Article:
A Death in the Woods - Sherwood Anderson
She was an old woman and lived on a farm near the town in which I lived. All country and small-town people have seen such old women, but no one knows much about them. Such an old woman comes into town driving an old worn-out horse or she comes afoot carrying a basket. She may own a few hens and have eggs to sell. She brings them in a basket and takes them to a grocer. There she trades them in. She gets some salt pork and some beans. Then she gets a pound or two of sugar and some flour.
Afterwards she goes to the butcher's and asks for some dog-meat. She may spend ten or fifteen cents, but when she does she asks for something. Formerly the butchers ...view middle of the document...
The husband and son were a tough lot. Although the son was but twenty-one, he had already served a term in jail. It was whispered about that the woman's husband stole horses and ran them off to some other county. Now and then, when a horse turned up missing, the man had also disappeared. No one ever caught him. Once, when I was loafing at Tom Whitehead's livery-barn, the man came there and sat on the bench in front. Two or three other men were there, but no one spoke to him. He sat for a few minutes and then got up and went away. When he was leaving he turned around and stared at the men. There was a look of defiance in his eyes. "Well, I have tried to be friendly. You don't want to talk to me. It has been so wherever I have gone in this town. If, some day, one of your fine horses turns up missing, well, then what?" He did not say anything actually. "I'd like to bust one of you on the jaw," was about what his eyes said. I remember how the look in his eyes made me shiver.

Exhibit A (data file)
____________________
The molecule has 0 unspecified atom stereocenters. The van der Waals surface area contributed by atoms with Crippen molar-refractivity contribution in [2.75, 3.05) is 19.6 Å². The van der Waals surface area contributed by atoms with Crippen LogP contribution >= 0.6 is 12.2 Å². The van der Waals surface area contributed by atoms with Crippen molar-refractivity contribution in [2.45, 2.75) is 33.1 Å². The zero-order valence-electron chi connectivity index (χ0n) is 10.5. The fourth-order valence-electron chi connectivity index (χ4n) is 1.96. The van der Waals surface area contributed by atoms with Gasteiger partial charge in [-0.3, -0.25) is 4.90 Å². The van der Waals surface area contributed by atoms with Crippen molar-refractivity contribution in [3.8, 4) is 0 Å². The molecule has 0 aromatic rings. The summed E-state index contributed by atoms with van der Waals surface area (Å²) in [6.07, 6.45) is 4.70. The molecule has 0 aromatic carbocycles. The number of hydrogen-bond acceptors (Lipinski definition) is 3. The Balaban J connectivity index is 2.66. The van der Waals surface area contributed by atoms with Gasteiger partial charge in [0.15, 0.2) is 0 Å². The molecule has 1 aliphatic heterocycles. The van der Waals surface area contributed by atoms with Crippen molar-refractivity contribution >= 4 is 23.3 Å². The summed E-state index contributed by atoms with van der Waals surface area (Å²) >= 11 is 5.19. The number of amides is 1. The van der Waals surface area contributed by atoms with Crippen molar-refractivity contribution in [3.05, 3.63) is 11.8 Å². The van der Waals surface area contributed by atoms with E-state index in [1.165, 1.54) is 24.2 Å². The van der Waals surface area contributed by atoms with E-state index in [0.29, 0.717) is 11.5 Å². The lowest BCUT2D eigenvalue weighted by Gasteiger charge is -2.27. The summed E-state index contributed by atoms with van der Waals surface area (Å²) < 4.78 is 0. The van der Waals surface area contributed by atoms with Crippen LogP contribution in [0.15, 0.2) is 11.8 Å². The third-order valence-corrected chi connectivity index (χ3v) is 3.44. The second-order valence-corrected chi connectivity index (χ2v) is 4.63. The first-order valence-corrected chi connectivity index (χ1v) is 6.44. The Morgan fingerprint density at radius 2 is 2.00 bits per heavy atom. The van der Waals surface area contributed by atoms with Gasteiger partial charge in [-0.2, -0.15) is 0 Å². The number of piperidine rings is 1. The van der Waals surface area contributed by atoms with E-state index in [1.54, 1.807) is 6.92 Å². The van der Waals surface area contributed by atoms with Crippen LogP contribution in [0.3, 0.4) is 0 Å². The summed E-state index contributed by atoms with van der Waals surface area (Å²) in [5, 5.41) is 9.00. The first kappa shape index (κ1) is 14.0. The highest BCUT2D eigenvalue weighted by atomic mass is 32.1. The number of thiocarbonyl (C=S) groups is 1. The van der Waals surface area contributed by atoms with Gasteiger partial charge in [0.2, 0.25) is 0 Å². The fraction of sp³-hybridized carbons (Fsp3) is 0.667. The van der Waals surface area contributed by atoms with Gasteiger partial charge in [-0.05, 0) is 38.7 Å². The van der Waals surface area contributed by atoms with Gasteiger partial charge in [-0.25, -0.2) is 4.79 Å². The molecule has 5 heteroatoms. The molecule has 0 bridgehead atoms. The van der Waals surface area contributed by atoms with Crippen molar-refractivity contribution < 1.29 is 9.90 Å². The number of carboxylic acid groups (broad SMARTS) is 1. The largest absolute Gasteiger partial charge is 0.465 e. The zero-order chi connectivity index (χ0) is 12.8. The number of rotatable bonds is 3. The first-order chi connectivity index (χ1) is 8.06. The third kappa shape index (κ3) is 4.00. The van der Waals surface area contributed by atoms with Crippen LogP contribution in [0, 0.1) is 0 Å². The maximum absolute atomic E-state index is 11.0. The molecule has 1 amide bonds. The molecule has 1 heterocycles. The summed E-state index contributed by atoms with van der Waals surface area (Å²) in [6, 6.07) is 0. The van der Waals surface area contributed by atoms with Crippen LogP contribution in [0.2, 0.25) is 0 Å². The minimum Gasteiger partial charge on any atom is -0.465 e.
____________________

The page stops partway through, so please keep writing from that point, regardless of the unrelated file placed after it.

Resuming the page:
The old man belonged to a family that had had money once. His name was Jake Grimes. It all comes back clearly now. His father, John Grimes, had owned a sawmill when the country was new, and had made money. Then he got to drinking and running after women. When he died there wasn't much left.
Jake blew in the rest. Pretty soon there wasn't any more lumber to cut and his land was nearly all gone.
He got his wife off a German farmer, for whom he went to work one June day in the wheat harvest. She was a young thing then and scared to death. You see, the farmer was up to something with the girl--she was, I think, a bound girl and his wife had her suspicions. She took it out on the girl when the man wasn't around. Then, when the wife had to go off to town for supplies, the farmer got after her. She told young Jake that nothing really ever happened, but he didn't know whether to believe it or not.
He got her pretty easy himself, the first time he was out with her. He wouldn't have married her if the German farmer hadn't tried to tell him where to get off. He got her to go riding with him in his buggy one night when he was threshing on the place, and then he came for her the next Sunday night.
She managed to get out of the house without her employer's seeing, but when she was getting into the buggy he showed up. It was almost dark, and he just popped up suddenly at the horse's head. He grabbed the horse by the bridle and Jake got out his buggy-whip.
They had it out all right! The German was a tough one. Maybe he didn't care whether his wife knew or not. Jake hit him over the face and shoulders with the buggy-whip, but the horse got to acting up and he had to get out.
Then the two men went for it. The girl didn't see it. The horse started to run away and went nearly a mile down the road before the girl got him stopped. Then she managed to tie him to a tree beside the road. (I wonder how I know all this. It must have stuck in my mind from small-town tales when I was a boy.) Jake...